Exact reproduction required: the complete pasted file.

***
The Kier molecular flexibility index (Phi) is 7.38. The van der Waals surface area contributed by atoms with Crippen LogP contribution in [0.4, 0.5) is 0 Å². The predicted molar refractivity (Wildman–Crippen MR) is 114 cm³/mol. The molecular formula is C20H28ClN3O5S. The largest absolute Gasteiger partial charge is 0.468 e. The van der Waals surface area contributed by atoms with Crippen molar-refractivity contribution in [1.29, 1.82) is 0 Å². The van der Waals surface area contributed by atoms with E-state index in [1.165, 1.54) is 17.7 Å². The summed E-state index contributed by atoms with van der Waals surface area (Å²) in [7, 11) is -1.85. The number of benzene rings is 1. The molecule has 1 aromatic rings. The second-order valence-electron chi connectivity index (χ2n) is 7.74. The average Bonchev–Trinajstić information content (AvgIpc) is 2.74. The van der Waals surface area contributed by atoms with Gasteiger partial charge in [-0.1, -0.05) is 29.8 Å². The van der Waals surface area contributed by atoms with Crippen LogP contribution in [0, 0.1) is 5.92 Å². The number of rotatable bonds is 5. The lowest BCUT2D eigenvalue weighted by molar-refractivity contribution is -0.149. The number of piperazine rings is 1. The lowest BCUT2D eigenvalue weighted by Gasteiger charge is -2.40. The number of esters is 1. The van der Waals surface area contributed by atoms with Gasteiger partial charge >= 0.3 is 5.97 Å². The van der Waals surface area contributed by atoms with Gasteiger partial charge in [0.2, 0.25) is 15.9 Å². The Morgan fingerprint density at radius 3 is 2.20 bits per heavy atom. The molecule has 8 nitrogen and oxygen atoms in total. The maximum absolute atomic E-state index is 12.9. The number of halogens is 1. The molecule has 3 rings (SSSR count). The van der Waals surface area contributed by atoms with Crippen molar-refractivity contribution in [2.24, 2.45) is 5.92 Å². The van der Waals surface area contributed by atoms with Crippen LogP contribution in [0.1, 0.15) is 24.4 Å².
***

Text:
The Kier molecular flexibility index (Phi) is 7.38. The van der Waals surface area contributed by atoms with Crippen LogP contribution in [0.4, 0.5) is 0 Å². The predicted molar refractivity (Wildman–Crippen MR) is 114 cm³/mol. The molecular formula is C20H28ClN3O5S. The largest absolute Gasteiger partial charge is 0.468 e. The van der Waals surface area contributed by atoms with Crippen molar-refractivity contribution in [1.29, 1.82) is 0 Å². The van der Waals surface area contributed by atoms with E-state index in [1.165, 1.54) is 17.7 Å². The summed E-state index contributed by atoms with van der Waals surface area (Å²) in [7, 11) is -1.85. The number of benzene rings is 1. The molecule has 1 aromatic rings. The second-order valence-electron chi connectivity index (χ2n) is 7.74. The average Bonchev–Trinajstić information content (AvgIpc) is 2.74. The van der Waals surface area contributed by atoms with Gasteiger partial charge in [-0.1, -0.05) is 29.8 Å². The van der Waals surface area contributed by atoms with Crippen LogP contribution in [0, 0.1) is 5.92 Å². The number of rotatable bonds is 5. The lowest BCUT2D eigenvalue weighted by molar-refractivity contribution is -0.149. The number of piperazine rings is 1. The lowest BCUT2D eigenvalue weighted by Gasteiger charge is -2.40. The number of esters is 1. The van der Waals surface area contributed by atoms with Gasteiger partial charge >= 0.3 is 5.97 Å². The van der Waals surface area contributed by atoms with Gasteiger partial charge in [0.2, 0.25) is 15.9 Å². The Morgan fingerprint density at radius 3 is 2.20 bits per heavy atom. The molecule has 8 nitrogen and oxygen atoms in total. The maximum absolute atomic E-state index is 12.9. The number of halogens is 1. The molecule has 3 rings (SSSR count). The van der Waals surface area contributed by atoms with Crippen molar-refractivity contribution in [2.24, 2.45) is 5.92 Å². The van der Waals surface area contributed by atoms with Crippen LogP contribution in [0.1, 0.15) is 24.4 Å².